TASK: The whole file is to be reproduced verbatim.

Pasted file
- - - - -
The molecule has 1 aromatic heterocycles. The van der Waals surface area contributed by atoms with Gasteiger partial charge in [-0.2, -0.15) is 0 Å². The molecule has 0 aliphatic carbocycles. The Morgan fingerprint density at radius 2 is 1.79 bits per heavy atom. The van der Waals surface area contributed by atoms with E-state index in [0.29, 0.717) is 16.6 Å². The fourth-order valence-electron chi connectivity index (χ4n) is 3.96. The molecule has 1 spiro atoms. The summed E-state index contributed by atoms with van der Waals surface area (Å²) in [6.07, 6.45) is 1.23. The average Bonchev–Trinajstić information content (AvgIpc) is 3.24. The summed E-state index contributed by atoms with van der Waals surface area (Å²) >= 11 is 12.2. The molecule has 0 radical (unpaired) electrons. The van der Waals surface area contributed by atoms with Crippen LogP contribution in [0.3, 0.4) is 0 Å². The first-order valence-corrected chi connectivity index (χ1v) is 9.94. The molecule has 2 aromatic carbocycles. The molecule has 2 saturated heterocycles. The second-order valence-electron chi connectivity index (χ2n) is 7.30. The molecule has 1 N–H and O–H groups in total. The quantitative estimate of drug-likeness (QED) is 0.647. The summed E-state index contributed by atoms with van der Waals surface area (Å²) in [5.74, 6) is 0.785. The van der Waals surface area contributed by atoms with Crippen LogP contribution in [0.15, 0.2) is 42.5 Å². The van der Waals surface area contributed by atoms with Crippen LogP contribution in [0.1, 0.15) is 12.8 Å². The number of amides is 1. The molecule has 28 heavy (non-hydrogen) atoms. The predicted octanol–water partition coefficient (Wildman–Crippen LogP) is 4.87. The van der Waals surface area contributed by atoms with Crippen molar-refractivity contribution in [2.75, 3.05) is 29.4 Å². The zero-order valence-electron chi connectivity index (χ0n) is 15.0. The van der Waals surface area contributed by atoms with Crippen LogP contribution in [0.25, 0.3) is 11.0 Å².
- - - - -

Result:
The molecule has 1 aromatic heterocycles. The van der Waals surface area contributed by atoms with Gasteiger partial charge in [-0.2, -0.15) is 0 Å². The molecule has 0 aliphatic carbocycles. The Morgan fingerprint density at radius 2 is 1.79 bits per heavy atom. The van der Waals surface area contributed by atoms with E-state index in [0.29, 0.717) is 16.6 Å². The fourth-order valence-electron chi connectivity index (χ4n) is 3.96. The molecule has 1 spiro atoms. The summed E-state index contributed by atoms with van der Waals surface area (Å²) in [6.07, 6.45) is 1.23. The average Bonchev–Trinajstić information content (AvgIpc) is 3.24. The summed E-state index contributed by atoms with van der Waals surface area (Å²) >= 11 is 12.2. The molecule has 0 radical (unpaired) electrons. The van der Waals surface area contributed by atoms with Crippen LogP contribution in [0.3, 0.4) is 0 Å². The first-order valence-corrected chi connectivity index (χ1v) is 9.94. The molecule has 2 aromatic carbocycles. The molecule has 2 saturated heterocycles. The second-order valence-electron chi connectivity index (χ2n) is 7.30. The molecule has 1 N–H and O–H groups in total. The quantitative estimate of drug-likeness (QED) is 0.647. The summed E-state index contributed by atoms with van der Waals surface area (Å²) in [5.74, 6) is 0.785. The van der Waals surface area contributed by atoms with Crippen LogP contribution in [0.15, 0.2) is 42.5 Å². The van der Waals surface area contributed by atoms with Crippen LogP contribution in [0.1, 0.15) is 12.8 Å². The number of amides is 1. The molecule has 28 heavy (non-hydrogen) atoms. The predicted octanol–water partition coefficient (Wildman–Crippen LogP) is 4.87. The van der Waals surface area contributed by atoms with Crippen molar-refractivity contribution in [2.75, 3.05) is 29.4 Å². The zero-order valence-electron chi connectivity index (χ0n) is 15.0. The van der Waals surface area contributed by atoms with Crippen LogP contribution in [0.25, 0.3) is 11.0 Å².